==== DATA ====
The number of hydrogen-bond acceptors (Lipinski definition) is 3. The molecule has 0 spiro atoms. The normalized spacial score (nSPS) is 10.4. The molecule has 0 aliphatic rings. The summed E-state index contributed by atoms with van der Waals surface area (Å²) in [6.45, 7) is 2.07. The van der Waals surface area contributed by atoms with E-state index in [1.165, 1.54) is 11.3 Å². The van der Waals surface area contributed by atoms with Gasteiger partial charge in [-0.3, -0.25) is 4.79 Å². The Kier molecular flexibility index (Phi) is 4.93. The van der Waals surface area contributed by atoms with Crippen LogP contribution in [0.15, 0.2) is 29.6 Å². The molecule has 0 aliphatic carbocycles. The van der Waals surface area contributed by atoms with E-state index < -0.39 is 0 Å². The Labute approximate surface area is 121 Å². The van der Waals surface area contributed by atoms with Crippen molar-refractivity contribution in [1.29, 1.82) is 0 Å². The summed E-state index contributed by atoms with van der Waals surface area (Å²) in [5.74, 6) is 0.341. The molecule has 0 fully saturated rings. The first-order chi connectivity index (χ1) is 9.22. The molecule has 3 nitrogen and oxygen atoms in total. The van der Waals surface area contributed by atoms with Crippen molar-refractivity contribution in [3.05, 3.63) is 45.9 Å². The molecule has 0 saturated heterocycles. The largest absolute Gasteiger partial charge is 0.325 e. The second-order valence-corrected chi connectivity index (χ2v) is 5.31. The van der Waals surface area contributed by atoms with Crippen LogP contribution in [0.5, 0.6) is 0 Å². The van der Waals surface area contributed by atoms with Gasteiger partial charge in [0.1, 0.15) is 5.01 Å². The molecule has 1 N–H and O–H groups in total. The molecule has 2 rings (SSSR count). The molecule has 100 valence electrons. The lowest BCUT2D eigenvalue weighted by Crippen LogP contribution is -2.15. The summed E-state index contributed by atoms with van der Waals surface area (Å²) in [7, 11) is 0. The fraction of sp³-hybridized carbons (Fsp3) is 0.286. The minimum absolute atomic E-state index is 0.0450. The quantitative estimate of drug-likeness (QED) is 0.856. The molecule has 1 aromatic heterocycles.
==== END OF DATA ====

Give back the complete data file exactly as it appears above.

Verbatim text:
The number of hydrogen-bond acceptors (Lipinski definition) is 3. The molecule has 0 spiro atoms. The normalized spacial score (nSPS) is 10.4. The molecule has 0 aliphatic rings. The summed E-state index contributed by atoms with van der Waals surface area (Å²) in [6.45, 7) is 2.07. The van der Waals surface area contributed by atoms with E-state index in [1.165, 1.54) is 11.3 Å². The van der Waals surface area contributed by atoms with Gasteiger partial charge in [-0.3, -0.25) is 4.79 Å². The Kier molecular flexibility index (Phi) is 4.93. The van der Waals surface area contributed by atoms with Crippen LogP contribution in [0.15, 0.2) is 29.6 Å². The molecule has 0 aliphatic carbocycles. The van der Waals surface area contributed by atoms with E-state index < -0.39 is 0 Å². The Labute approximate surface area is 121 Å². The van der Waals surface area contributed by atoms with Crippen molar-refractivity contribution in [1.29, 1.82) is 0 Å². The summed E-state index contributed by atoms with van der Waals surface area (Å²) in [5.74, 6) is 0.341. The molecule has 0 fully saturated rings. The first-order chi connectivity index (χ1) is 9.22. The molecule has 3 nitrogen and oxygen atoms in total. The van der Waals surface area contributed by atoms with Crippen molar-refractivity contribution in [3.05, 3.63) is 45.9 Å². The molecule has 0 saturated heterocycles. The largest absolute Gasteiger partial charge is 0.325 e. The second-order valence-corrected chi connectivity index (χ2v) is 5.31. The van der Waals surface area contributed by atoms with Crippen LogP contribution in [0.5, 0.6) is 0 Å². The van der Waals surface area contributed by atoms with Gasteiger partial charge in [0.1, 0.15) is 5.01 Å². The molecule has 1 N–H and O–H groups in total. The molecule has 2 rings (SSSR count). The molecule has 100 valence electrons. The lowest BCUT2D eigenvalue weighted by Crippen LogP contribution is -2.15. The summed E-state index contributed by atoms with van der Waals surface area (Å²) in [7, 11) is 0. The fraction of sp³-hybridized carbons (Fsp3) is 0.286. The minimum absolute atomic E-state index is 0.0450. The quantitative estimate of drug-likeness (QED) is 0.856. The molecule has 1 aromatic heterocycles.